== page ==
A month after reporting a miss in a Phase III trial of its prostate cancer drug Provenge, Dendreon Corp. rebounded with data from the study showing a statistical improvement in patient survival rate.
Results of the Phase III trial, study D9901, indicated that patients receiving Provenge had a four and a half month improvement in median survival, and a greater than threefold increase in survival at 36 months vs. patients receiving placebo. Dendreon President and CEO Mitch Gold called the results "the largest survival benefit seen in late-stage prostate cancer."
Prior to the Provenge study, the longest survival rate had been reported with Taxotere (Sanofi-Aventis Group) at two and a half months, he said.
Dendreon's stock (NASDAQ:DNDN), which had gained $1.07 Wednesday, fell 16 cents Thursday to close at $7.89.
According to D9901 study results, patients receiving Provenge had a median survival of 25.9 months, compared to 21.4 months for patients receiving placebo. At the end of three years, about 34 percent of the Provenge patients remained alive vs. 11 percent in the placebo arm.
"I think this is the most encouraging piece of information we have received on Provenge to date," Gold said of the trial results, which also indicated that the drug produced few side effects.
That is good news for Provenge, which has had trouble meeting primary endpoints that show a statistically significant delay in time to disease progression.
Results from the D9901 trial reported in August 2002 showed that the drug narrowly missed that endpoint. Data from a companion Phase III study, D9902A, released last month, also reported a miss, causing Dendreon's stock to drop more than 26 percent on Jan. 11 to close at $7.62. (See BioWorld Today, Jan. 12, 2005.)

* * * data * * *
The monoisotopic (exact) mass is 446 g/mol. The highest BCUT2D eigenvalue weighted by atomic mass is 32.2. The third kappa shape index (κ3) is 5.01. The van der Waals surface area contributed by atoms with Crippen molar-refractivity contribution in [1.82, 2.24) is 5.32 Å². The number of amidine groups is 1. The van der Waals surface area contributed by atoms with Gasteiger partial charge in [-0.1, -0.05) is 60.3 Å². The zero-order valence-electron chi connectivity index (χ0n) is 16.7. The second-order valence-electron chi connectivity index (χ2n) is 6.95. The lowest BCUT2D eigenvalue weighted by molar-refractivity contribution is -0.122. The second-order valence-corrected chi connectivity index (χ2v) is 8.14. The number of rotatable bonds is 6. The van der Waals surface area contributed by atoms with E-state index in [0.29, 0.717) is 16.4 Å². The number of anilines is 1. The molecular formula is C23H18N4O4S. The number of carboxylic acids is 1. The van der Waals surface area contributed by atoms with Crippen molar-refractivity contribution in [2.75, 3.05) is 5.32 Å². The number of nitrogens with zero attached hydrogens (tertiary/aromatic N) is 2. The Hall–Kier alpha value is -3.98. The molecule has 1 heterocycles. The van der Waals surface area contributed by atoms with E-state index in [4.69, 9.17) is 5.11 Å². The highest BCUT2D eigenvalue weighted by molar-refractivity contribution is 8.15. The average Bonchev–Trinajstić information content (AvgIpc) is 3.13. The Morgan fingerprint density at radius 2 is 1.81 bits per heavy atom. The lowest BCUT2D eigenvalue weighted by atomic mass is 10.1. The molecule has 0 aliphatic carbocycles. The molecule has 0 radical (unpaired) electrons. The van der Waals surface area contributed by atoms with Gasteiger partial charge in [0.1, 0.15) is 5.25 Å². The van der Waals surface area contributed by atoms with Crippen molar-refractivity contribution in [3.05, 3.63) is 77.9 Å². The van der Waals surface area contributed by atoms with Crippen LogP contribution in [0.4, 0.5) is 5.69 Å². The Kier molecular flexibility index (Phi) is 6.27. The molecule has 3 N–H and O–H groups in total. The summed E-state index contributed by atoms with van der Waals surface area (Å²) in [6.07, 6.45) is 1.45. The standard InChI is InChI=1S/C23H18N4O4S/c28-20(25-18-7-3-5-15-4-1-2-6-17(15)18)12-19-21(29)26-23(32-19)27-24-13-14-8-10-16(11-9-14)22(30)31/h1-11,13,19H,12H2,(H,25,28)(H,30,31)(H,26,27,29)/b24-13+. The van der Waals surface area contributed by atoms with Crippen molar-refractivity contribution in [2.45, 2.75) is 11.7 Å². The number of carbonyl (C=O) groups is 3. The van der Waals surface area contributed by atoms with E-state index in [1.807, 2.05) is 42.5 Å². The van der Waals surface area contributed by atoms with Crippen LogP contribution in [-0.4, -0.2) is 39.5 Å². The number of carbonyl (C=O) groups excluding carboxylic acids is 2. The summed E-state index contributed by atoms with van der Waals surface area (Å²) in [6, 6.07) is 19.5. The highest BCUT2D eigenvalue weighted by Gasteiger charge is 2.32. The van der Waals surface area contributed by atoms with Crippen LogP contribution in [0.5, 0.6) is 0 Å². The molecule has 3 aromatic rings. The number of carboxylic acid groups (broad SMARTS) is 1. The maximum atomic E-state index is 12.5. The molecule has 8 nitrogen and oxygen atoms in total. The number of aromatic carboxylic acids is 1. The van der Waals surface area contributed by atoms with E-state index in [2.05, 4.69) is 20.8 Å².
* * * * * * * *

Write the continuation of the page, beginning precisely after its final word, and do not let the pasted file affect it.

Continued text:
However, Gold said progression "probably isn't the most appropriate endpoint for cancer immunotherapies."
"It takes about nine to 11 weeks for progression to occur, but we know it takes about eight weeks for immunotherapies to fully kick in," he said. "So it's difficult to impact the progression endpoint."
Patient survival is another matter. With statistical improvement reported from the D9901 trial, Dendreon now awaits survival results from its D9902A trial, expected during the second half of the year. The company said preliminary analysis of the D9902A trial suggests a similar trend in survival to the D9901 study.
"As long as the data are supportive, I believe those two data sets combined could form the basis of our [biologics license application] for potential approval of Provenge," Gold told BioWorld Today.
Dendreon is enrolling patients in a third Phase III trial, D9902B, which could function as an approval study or post-approval study, depending on the D9902A results.
When asked about concerns raised last month regarding Provenge's future, Gold said Thursday's data show that "Provenge is clearly having a benefit on patients," and "hopefully, any skepticism there is relieved right now."
He added that progression benefit likely is a difficult endpoint for any immunotherapy to meet, "but longer-term endpoints like survival, which are clearly the gold standard in cancer studies, are endpoints that we are impacting."
Provenge is designed to stimulate the immune system to attack cells that express prostatic acid phosphatase (PAP), a protein found on about 95 percent of prostate cancer cells. Dendreon uses its Antigen Delivery Cassette technology to deliver small pieces of the PAP protein to antigen-presenting cells, which activate other cells in the immune system to destroy the cancer cells.
Final data from the D9901 study will be presented by Eric Small, professor of medicine and urology at the University of California in San Francisco, during the 2005 Multidisciplinary Prostate Cancer Symposium in Orlando, Fla., Saturday.